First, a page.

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A low-code/no-code app makes a splash on iTunes

Low-code/no-code platforms are largely targeted to business users. No-code platform maker Appy Pie is trying to change all that. And so far, it's had an iTunes hit.

If you're looking for another sign that low-code/no-code platforms are coming into their own, look no further than...

Guru Mann Fitness.

The app -- developed on a no-code platform called Appy Pie -- is only a few weeks old and it briefly hit No. 1 in iTunes downloads in its category in India. It has since fallen a bit, but that really isn't the point. It may be the first time a citizen developer has created an "iTunes successful" app for the mainstream consumer.

In the burgeoning low-code/no-code platform market, the emphasis has largely been on enabling citizen developers to create internally facing applications for their organizations. A recent survey from low-code platform maker QuickBase showed the number of consumer-facing applications is growing, but they're still a long way from mainstream.

Guru SinghGuru Mann

Guru Mann, developer of Guru Mann Fitness, wanted to change that. Mann isn't a programmer or a tech guy. He's a fitness coach who wanted to give people a concrete training tool they could download. He chose Appy Pie because "it's pretty affordable and simple to use," he said in an interview via email. Although he said he isn't necessarily surprised by his success, he is thrilled and it's spurred his friends and family to try making their own apps.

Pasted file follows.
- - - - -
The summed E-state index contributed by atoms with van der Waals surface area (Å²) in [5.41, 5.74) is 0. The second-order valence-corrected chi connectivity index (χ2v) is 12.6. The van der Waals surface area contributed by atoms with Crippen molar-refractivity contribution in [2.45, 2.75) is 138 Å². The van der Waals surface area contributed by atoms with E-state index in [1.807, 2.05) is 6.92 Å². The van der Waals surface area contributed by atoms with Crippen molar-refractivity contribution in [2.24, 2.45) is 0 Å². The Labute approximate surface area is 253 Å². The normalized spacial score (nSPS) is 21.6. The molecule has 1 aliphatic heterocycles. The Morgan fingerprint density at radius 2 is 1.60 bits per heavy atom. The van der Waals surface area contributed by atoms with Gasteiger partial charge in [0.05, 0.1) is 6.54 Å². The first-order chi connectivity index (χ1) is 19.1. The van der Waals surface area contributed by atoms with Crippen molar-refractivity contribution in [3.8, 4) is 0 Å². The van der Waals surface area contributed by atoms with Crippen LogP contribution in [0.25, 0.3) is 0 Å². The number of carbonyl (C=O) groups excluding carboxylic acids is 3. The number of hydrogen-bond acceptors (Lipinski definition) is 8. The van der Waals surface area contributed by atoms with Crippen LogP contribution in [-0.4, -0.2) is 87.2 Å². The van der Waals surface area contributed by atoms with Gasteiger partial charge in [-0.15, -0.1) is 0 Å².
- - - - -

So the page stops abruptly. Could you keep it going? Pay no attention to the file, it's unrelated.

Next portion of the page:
This comes as no surprise to Abs Girdhar, the CEO of Appy Pie. The no-code platform was designed to attract people just like Mann, he said -- in other words, those with absolutely no coding experience who just want to be able to drag and drop features. "Simplicity is our key differentiator," he said. Appy Pie's customers range in age from nine to 85, and there are approximately 25,000 of them using the platform, Girdhar said.

Small and medium-sized businesses are the target audience, but larger companies, including Home Depot, have chosen Appy Pie for specific "quick hit" single-event type applications, he said.

The low-code/no-code platform, which has been around for about three years, began with a handful of what Girdhar called "cool" features and now offers 120 different options to customers including virtual reality. "Customers can take a panorama photo on their phone, upload it and then we can turn it in to a virtual reality tour," he explained.

Appy Pie is a way for smaller companies to get their message out there quickly and affordably, Girdhar said. But even he was surprised at the success of Guru Mann Fitness. "We've never seen our apps coming in at the top of the paid apps before. This is very exciting for us as well."

Next Steps

The rise of the citizen developer

The role of low code in the enterprise

Why low code is a CIO's BFF

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